Film fun…

A little while ago when I was checking out some camera gear at Vanbar Imaging I came across this Rollei Red Bird film. It’s regular colour film, that produces negatives like your normal film-of-old would, however the colour emulsion layers are reversed with the red colour on top (instead of at the bottom). This gives a weird red colour to the finished prints (or scans, in my case).

So I put a roll in my old Canon EOS 5 film body and took some test shots a a few weeks ago. Unfortunately the film roll doesn’t have the normal auto-ISO barcode for your camera, so I had to set the camera at the film’s 400 ISO rating. However, my photos came out very underexposed using the EOS’s auto-metering mode and needed a lot of Adobe Lightroom manipulation to get them to a reasonable state. So I’m not sure if I should have maybe set my camera at 100 ISO, or maybe I will go and try the film out on a full manual old Minolta rangefinder I picked up at a cash Converters for 20 buck a few years ago? I thought there might be more variation in colour, but my photos came out very, very red. So I think I’ll stick to playing around with cross-processing various cheap and pro-quality slide film to get some experimental film effects. You can also buy disposable cameras pre-loaded with Red Bird film (and others, like Cross Bird) at Van Bar Imaging.

Another little photo experiment I finished a week ago was with a Konica super wide-angle disposable camera I had bought on special at Vanbar a couple of years ago. I had forgotten about this little piece of photographic plastic, and found it again in a box in my room earlier in the season, and I thought that with POV (point of view) snowboard photos being all the rage (see right), this cheap little thing might provide some interesting shots. Well, it wasn’t going to be a huge loss if I dropped it and it broke, unlike with a super-expensive DSLR and $900 15mm fisheye lens attached. Again, the film in this wide-angle disposable was rated at 400 ISO, so I thought it might have a reasonably short enough shutter speed for full daylight action.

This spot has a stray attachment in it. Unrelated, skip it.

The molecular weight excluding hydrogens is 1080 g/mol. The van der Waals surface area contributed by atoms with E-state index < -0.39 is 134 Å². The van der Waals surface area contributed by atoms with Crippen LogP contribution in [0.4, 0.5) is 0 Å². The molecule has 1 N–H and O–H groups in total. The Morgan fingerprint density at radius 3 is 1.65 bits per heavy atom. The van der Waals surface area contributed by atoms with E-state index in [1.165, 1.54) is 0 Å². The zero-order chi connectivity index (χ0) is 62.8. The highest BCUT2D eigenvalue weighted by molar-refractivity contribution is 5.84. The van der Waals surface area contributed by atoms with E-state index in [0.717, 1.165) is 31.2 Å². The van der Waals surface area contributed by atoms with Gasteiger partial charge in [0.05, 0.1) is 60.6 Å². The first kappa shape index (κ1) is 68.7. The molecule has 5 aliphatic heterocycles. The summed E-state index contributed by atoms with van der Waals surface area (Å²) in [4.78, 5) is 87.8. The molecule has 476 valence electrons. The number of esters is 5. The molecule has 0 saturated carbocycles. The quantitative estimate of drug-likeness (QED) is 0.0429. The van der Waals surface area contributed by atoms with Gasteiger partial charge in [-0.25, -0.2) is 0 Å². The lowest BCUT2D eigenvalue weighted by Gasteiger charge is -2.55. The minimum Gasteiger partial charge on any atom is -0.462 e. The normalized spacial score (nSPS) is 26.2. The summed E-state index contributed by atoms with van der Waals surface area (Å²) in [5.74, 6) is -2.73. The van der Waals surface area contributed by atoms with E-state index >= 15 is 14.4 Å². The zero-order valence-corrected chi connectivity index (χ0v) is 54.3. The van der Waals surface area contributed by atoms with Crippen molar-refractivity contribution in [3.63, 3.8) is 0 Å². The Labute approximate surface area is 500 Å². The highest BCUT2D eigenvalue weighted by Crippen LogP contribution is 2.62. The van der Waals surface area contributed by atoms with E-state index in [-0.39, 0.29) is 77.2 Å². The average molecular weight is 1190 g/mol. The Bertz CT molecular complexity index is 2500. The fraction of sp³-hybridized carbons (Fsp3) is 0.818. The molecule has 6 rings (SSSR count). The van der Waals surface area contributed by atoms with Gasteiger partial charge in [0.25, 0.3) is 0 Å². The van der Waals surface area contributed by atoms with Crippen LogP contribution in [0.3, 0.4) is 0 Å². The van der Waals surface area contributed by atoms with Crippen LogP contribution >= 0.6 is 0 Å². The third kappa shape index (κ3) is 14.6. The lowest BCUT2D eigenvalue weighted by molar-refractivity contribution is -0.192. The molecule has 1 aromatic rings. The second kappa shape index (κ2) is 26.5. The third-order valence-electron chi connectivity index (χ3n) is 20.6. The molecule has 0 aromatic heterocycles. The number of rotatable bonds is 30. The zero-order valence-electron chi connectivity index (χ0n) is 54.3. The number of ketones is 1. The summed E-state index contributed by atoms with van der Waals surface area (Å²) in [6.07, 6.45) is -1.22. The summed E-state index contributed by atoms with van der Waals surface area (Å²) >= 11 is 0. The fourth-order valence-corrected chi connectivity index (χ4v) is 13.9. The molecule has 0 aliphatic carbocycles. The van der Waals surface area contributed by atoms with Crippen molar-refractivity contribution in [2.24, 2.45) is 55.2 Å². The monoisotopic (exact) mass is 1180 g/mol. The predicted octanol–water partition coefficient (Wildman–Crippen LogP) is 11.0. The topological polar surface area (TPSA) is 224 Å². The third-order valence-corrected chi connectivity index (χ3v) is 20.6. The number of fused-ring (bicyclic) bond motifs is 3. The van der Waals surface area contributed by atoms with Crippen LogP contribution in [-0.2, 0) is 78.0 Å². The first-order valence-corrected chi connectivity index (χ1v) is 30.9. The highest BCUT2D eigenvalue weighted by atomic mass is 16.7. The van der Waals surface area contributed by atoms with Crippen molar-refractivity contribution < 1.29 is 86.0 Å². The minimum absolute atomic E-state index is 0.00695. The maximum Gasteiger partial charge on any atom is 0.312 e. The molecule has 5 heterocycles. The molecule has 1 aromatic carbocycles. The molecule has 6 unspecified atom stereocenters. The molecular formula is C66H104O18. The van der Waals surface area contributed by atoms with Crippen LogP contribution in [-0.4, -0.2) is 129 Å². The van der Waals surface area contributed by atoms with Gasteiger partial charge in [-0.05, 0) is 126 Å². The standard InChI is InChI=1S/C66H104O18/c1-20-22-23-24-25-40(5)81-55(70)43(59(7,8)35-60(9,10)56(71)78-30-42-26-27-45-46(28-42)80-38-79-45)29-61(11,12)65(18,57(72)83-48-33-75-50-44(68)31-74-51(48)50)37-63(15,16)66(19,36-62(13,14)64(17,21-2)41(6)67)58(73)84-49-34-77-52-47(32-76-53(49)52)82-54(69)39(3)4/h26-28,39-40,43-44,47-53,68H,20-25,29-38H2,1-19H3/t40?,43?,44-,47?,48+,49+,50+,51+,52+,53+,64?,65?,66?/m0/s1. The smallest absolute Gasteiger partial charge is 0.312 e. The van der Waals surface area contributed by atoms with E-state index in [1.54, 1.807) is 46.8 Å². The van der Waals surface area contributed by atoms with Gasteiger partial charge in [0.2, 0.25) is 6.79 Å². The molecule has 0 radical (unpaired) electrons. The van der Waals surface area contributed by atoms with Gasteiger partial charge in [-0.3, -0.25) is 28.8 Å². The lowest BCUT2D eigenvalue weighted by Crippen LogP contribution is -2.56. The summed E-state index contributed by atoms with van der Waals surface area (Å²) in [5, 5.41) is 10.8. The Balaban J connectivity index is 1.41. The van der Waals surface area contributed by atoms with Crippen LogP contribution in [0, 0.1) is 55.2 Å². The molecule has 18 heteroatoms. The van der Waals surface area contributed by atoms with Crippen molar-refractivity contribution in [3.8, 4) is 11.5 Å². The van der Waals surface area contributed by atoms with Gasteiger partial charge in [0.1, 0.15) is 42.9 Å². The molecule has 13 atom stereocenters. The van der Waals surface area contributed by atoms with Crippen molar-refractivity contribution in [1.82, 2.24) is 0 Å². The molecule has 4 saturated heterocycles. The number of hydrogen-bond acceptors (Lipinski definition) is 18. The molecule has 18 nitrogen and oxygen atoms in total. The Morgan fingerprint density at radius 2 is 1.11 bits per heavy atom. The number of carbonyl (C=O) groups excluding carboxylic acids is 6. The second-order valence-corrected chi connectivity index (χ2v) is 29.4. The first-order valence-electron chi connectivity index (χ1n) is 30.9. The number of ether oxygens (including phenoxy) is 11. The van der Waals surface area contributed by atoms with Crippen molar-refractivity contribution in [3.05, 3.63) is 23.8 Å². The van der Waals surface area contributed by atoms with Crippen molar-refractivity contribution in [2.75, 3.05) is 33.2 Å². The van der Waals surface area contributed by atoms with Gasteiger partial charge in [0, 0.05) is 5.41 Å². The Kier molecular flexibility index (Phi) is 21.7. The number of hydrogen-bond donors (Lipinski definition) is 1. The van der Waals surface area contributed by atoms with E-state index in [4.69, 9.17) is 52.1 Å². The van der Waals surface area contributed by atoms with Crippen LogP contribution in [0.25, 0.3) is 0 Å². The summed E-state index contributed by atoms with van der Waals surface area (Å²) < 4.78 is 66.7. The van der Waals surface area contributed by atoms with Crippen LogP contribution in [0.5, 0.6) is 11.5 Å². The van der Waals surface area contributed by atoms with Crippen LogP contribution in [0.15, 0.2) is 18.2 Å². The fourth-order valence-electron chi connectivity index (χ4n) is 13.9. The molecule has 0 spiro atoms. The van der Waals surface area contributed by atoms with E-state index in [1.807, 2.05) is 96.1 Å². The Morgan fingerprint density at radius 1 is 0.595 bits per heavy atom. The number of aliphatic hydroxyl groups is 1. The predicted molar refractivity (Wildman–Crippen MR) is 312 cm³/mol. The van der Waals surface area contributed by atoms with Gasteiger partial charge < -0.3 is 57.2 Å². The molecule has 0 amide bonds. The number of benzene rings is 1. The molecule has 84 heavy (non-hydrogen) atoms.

When I could hold the camera still compared to the movement of my body the shots came out sharp, but really, the results are a little disappointing, and I discovered it is actully pretty hard to think about getting the perfect right moment with a single shot when you are mid trick – much easier to initiate a turn or trick and hold the motor-drive down to snap a bunch of shots and then pick out the best one later. I was also hoping that the camera would be more fisheye than it is, but it’s more like a wide angle 17- 18mm.

Anyway, take a look at the shots and enjoy…

Author: RadMania.com

Committed to all things rad ... man! Snowboarding, surfing, photography, journalism, travel, fashion, art and anything else that pops into my mind is what you might find here. And the Radman nickname? It was coined by a couple of snowboarders back in 2006 and has well and truly stuck!

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